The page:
Sound is one way to bring the wilderness into the classroom, to focus a class, and to create an immediate shared listening experience ripe for analysis. Close listening is a skill that translates well into close reading. When introducing students to Las Casas, John Smith, and William Bradford, I played the opening of Terrence Malick’s The New World (2005), which is perfect for an American origins course. The film begins with Wagner’s euphoric Prelude to Das Rheingold, and the magical vision of white sails appearing through the trees as the colonists float in to “settle” the land. The alert, listening Native Americans provide contrast to the bumbling, armored colonists, setting the stage for readings that take place in the wilderness.

The subtle sounds early Americans heard before the Industrial Revolution have been overpowered by a loud soundscape and earbud culture. We often seek out quiet spaces in order to “hear” ourselves “think.” This is what makes music and the act of listening such an excellent start to a class: it’s centering, like a meditation, and then the present task is given primary focus. In Listening to Noise and Silence (2010), Salome Voegelin writes that silence is “the beginning of listening as communication” (xv). When we listen together, our thoughts are more likely to harmonize, changing the environment of a classroom.

I often bring music into the classroom. I play Traubeck’s album Years when teaching Emerson’s “Circles” and ask students to think critically about tree rings. Rothenberg’s music from Why Birds Sing is useful for practicing deep listening in the classroom, and his book Bug Music prepares students for listening to a text like Thoreau’s Walden. Musical metaphors play a large role in Transcendentalist philosophy. Megan Marshall’s work on Fuller’s music criticism is a great pairing for Woman in the Nineteenth Century.

Music is like thinking in a classroom: we oscillate between dissonance and resonance, but both have a place in the score. Giving students more agency took us on some unexpected journeys, like discussing school shootings and the second amendment, and on less travelled tangents, like the fluidity of sexuality in the nineteenth century compared to later homophobia. Those were some of the most meaningful class discussions we had, and a flexible syllabus and student-driven classroom made room and opportunity for them. Some discussions, however, took a dark turn, especially when we focused on Indian Removal, slavery, and women’s oppression. In my next post, I’ll discuss an ecocritical framework to the American survey course as a way to combat despair in the classroom.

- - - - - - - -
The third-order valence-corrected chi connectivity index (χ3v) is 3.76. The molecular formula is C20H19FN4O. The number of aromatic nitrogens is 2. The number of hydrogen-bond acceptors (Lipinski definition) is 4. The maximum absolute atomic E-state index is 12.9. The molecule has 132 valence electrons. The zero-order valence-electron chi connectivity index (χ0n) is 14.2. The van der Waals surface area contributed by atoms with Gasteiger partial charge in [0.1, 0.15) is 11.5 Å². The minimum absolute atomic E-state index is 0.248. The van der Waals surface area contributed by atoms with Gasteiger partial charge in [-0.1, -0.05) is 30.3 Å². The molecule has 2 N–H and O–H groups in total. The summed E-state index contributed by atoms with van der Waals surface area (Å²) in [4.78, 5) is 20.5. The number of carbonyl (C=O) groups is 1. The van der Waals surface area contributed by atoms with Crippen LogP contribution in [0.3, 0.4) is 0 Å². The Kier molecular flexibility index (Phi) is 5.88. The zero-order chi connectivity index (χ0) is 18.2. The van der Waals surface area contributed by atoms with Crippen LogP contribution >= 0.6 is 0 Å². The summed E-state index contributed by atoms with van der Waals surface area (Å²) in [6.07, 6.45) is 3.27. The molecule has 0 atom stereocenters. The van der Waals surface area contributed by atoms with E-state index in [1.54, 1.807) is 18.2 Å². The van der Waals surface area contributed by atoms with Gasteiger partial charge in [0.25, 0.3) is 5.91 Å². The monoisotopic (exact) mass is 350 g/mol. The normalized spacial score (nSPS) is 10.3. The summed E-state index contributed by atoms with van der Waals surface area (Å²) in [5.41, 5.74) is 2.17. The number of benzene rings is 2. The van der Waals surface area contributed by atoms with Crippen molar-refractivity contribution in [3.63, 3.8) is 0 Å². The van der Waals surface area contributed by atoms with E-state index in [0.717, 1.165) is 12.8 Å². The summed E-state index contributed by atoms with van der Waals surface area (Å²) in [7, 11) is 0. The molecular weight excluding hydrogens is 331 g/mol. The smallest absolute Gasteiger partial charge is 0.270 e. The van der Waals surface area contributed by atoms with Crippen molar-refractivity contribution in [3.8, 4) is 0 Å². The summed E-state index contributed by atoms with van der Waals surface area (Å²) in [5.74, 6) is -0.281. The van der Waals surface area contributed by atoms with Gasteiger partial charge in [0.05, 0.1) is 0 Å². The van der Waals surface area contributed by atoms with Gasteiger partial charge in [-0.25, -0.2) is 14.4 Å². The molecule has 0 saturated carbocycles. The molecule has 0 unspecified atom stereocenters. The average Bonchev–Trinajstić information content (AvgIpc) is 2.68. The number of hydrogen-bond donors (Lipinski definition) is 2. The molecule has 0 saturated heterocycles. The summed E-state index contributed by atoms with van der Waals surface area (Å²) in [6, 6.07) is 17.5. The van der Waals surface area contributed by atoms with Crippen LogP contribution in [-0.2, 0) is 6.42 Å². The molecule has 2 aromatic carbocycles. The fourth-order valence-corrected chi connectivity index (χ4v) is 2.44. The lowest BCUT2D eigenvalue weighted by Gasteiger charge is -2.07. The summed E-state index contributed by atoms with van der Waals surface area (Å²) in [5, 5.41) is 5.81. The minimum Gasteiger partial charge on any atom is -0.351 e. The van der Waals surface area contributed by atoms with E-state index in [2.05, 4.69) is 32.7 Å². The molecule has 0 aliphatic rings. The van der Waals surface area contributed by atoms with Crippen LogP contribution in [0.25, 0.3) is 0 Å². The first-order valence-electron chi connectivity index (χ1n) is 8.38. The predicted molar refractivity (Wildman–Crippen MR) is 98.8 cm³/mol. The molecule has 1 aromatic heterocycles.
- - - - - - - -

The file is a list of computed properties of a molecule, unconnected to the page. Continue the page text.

Contributor Bio:

IMG_4852088740534 copyChristina Katopodis is a 19th Century Americanist, Adjunct Lecturer at Hunter College, and an English PhD student at the Graduate Center CUNY. Christina’s dissertation brings together American Transcendentalism and Sound Studies, examining vibrational epistemology in the works of Margaret Fuller, Ralph Waldo Emerson, Henry David Thoreau, and William James. Her teaching philosophy balances backwards pedagogy with student-driven learning, aiming to empower individual students by providing flexible learning environments in the classroom and online. She draws from a variety of approaches to make texts accessible, allow individual students to progress at different paces, and encourages intellectual risk-taking in class discussions, collaborative group work, and using media platforms from blogs to Twitter. For further information, check out her website, where she also blogs about teaching.